Justified – “Full Commitment”: Widening gyre

We’re getting close to the end of the second season of Justified, with just two episodes left after last night’s offering, and I’m dying to find out how things end in the bloody mess that Harlan County has become.  After a very strong first season, Justified has only gotten better this year with the introduction of the Bennetts and their long and acrimonious history with the Givens clan.

Last season it seemed like Raylan had plenty of personal subtext to color his interactions with the various ne’er-do-wells in the Kentucky hollers of his childhood, but this season has managed to up the ante on those entanglements, with the writers slowly revealing the extent to which the Bennetts and Givens (Givenses?  Giveni?) have been feuding.  I particularly liked the revelation last week that Aunt Helen, someone I had always thought stood apart from Arlo’s criminal doings, was just as flinty a clan matriarch as Margo Martindale’s villainous Mags Bennett.  It’s a shame that their mutual determination to continue the detente between the two families was ruined by loose-cannon Dickie (although I suppose there’s an argument to be made that some blame blows back on Arlo for robbing Dickie to begin with), and depending on the results of last night’s final scene, I wonder if we’ll ever find out the extent, if any, of Helen’s participation in the long game of Bennett/Givens criminal one-upmanship.

It was an interesting episode for Raylan last night as well.  Understand, I love Raylan Givens, and if not for Ron Swanson, Raylan would be my favorite character currently on television.  Timothy Olyphant absolutely has played the hell out of this character since the first episode of the series.  His combination of confidence, swagger and laid-back cool defines the character.  Last night though, we saw something a little different.  Raylan still had his laid back confidence, whether it was being forthright with Tim about the various ways he was going to ignore Art’s orders or getting the jump on the Dixie Mafia gun-thug taking a piss, but Raylan also had a little bit of the crazy eyes going on.  I thought some of the cool was missing, like Raylan knew that his handle on things was slipping out of his grasp.  Going into that scene in the camper with Wynn Duffy, I was half wondering if Raylan was just going to put everyone down, consequences and career be damned.  And depending on what happened with Helen in the final scene of the episode, I really think we’re going to see even more of crazy-eyes Raylan next week.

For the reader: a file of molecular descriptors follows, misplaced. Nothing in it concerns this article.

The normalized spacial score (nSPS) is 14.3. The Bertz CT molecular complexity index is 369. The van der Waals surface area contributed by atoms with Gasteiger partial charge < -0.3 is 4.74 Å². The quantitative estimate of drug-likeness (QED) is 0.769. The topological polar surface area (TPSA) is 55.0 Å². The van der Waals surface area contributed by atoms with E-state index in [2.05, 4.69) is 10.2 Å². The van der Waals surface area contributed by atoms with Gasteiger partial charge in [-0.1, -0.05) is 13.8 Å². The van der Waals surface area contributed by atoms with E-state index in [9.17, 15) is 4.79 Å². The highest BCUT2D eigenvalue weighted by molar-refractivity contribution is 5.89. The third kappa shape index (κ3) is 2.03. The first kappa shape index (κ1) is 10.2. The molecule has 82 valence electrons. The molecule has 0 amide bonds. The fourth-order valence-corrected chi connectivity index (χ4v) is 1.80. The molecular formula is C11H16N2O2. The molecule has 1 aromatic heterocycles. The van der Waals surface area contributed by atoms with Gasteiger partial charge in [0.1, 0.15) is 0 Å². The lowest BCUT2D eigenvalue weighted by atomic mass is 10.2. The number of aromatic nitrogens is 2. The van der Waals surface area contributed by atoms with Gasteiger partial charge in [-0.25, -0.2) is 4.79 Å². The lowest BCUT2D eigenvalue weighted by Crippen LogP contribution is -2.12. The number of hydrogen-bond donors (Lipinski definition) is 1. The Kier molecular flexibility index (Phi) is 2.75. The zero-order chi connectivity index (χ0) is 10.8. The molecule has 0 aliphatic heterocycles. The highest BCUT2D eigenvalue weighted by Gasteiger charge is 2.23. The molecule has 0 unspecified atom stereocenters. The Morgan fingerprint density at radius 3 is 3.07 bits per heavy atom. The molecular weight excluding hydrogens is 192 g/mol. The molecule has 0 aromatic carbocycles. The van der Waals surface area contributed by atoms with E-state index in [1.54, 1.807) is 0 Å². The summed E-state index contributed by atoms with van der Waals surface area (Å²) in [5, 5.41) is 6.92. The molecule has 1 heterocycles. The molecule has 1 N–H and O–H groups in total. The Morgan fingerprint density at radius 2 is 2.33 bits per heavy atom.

As for Boyd, I can honestly say that I love the direction his character has gone this season.  To go from trying to live straight while pragmatically recognizing who and what he is, to pragmatically being who and what he is while recognizing he’ll never live straight was a great transition for Boyd.  I’m disappointed that it probably means the end of the tentative alliance between himself and Raylan, but I’m looking forward to next season when I assume he and Raylan will be squarely at each other’s throats.

Final thought, I enjoyed seeing more of Tim this week.  I’ve always liked that character’s laconic charm, but the show rarely finds a way to work him into the narrative.  Him vs. Raylan gave us some fun moments, particularly the resigned tone in Tim’s voice when he asked the convenience store clerk “you don’t have a bathroom, do you?”  I’d be thrilled to get a little more Tim in the final two episodes of the season.

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